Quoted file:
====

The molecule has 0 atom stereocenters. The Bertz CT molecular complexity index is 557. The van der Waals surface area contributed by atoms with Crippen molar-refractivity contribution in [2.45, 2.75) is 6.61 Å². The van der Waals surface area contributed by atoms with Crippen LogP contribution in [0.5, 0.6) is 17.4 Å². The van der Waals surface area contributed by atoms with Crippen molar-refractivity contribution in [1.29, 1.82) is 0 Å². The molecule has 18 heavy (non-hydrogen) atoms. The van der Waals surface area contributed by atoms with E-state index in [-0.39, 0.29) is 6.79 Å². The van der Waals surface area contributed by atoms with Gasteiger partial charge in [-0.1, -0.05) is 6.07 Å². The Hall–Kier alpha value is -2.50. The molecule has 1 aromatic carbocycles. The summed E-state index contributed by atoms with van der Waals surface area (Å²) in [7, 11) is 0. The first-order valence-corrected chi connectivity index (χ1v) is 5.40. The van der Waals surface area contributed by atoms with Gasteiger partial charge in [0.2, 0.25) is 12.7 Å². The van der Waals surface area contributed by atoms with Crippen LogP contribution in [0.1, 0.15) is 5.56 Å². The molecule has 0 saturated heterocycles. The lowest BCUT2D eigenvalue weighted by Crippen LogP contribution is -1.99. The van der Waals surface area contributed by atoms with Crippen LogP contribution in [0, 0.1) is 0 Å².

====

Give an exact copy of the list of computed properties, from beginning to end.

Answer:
The molecule has 0 atom stereocenters. The Bertz CT molecular complexity index is 557. The van der Waals surface area contributed by atoms with Crippen molar-refractivity contribution in [2.45, 2.75) is 6.61 Å². The van der Waals surface area contributed by atoms with Crippen LogP contribution in [0.5, 0.6) is 17.4 Å². The van der Waals surface area contributed by atoms with Crippen molar-refractivity contribution in [1.29, 1.82) is 0 Å². The molecule has 18 heavy (non-hydrogen) atoms. The van der Waals surface area contributed by atoms with E-state index in [-0.39, 0.29) is 6.79 Å². The van der Waals surface area contributed by atoms with Gasteiger partial charge in [-0.1, -0.05) is 6.07 Å². The Hall–Kier alpha value is -2.50. The molecule has 1 aromatic carbocycles. The summed E-state index contributed by atoms with van der Waals surface area (Å²) in [7, 11) is 0. The first-order valence-corrected chi connectivity index (χ1v) is 5.40. The van der Waals surface area contributed by atoms with Gasteiger partial charge in [0.2, 0.25) is 12.7 Å². The van der Waals surface area contributed by atoms with Crippen LogP contribution in [0.1, 0.15) is 5.56 Å². The molecule has 0 saturated heterocycles. The lowest BCUT2D eigenvalue weighted by Crippen LogP contribution is -1.99. The van der Waals surface area contributed by atoms with Crippen LogP contribution in [0, 0.1) is 0 Å².